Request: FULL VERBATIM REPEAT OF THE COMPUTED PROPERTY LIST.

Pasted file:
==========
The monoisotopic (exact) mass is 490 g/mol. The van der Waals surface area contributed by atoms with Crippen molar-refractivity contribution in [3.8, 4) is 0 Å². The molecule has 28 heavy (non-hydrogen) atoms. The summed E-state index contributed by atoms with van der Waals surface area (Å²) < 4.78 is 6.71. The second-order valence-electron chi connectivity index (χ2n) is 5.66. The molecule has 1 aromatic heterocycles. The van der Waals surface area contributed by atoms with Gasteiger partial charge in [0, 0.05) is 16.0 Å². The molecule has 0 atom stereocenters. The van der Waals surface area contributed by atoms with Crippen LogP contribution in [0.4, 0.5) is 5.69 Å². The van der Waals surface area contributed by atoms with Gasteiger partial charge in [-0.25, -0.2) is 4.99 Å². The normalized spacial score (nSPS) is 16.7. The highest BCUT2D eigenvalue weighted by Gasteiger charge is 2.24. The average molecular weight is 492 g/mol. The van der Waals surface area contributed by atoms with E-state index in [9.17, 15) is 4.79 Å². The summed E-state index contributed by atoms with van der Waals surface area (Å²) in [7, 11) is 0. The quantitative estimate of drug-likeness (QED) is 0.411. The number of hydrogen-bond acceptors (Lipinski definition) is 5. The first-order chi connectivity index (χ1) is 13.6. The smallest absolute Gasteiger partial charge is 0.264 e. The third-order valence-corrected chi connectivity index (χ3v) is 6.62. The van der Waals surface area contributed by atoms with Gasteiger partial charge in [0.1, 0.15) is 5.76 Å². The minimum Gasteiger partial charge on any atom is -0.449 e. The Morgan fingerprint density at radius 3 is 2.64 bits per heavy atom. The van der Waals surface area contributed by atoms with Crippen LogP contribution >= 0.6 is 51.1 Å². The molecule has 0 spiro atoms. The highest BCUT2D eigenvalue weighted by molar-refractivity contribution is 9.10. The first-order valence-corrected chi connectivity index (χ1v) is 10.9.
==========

The monoisotopic (exact) mass is 490 g/mol. The van der Waals surface area contributed by atoms with Crippen molar-refractivity contribution in [3.8, 4) is 0 Å². The molecule has 28 heavy (non-hydrogen) atoms. The summed E-state index contributed by atoms with van der Waals surface area (Å²) < 4.78 is 6.71. The second-order valence-electron chi connectivity index (χ2n) is 5.66. The molecule has 1 aromatic heterocycles. The van der Waals surface area contributed by atoms with Gasteiger partial charge in [0, 0.05) is 16.0 Å². The molecule has 0 atom stereocenters. The van der Waals surface area contributed by atoms with Crippen LogP contribution in [0.4, 0.5) is 5.69 Å². The van der Waals surface area contributed by atoms with Gasteiger partial charge in [-0.25, -0.2) is 4.99 Å². The normalized spacial score (nSPS) is 16.7. The highest BCUT2D eigenvalue weighted by Gasteiger charge is 2.24. The average molecular weight is 492 g/mol. The van der Waals surface area contributed by atoms with E-state index in [9.17, 15) is 4.79 Å². The summed E-state index contributed by atoms with van der Waals surface area (Å²) in [7, 11) is 0. The quantitative estimate of drug-likeness (QED) is 0.411. The number of hydrogen-bond acceptors (Lipinski definition) is 5. The first-order chi connectivity index (χ1) is 13.6. The smallest absolute Gasteiger partial charge is 0.264 e. The third-order valence-corrected chi connectivity index (χ3v) is 6.62. The van der Waals surface area contributed by atoms with Gasteiger partial charge in [0.1, 0.15) is 5.76 Å². The minimum Gasteiger partial charge on any atom is -0.449 e. The Morgan fingerprint density at radius 3 is 2.64 bits per heavy atom. The van der Waals surface area contributed by atoms with Crippen LogP contribution >= 0.6 is 51.1 Å². The molecule has 0 spiro atoms. The highest BCUT2D eigenvalue weighted by molar-refractivity contribution is 9.10. The first-order valence-corrected chi connectivity index (χ1v) is 10.9.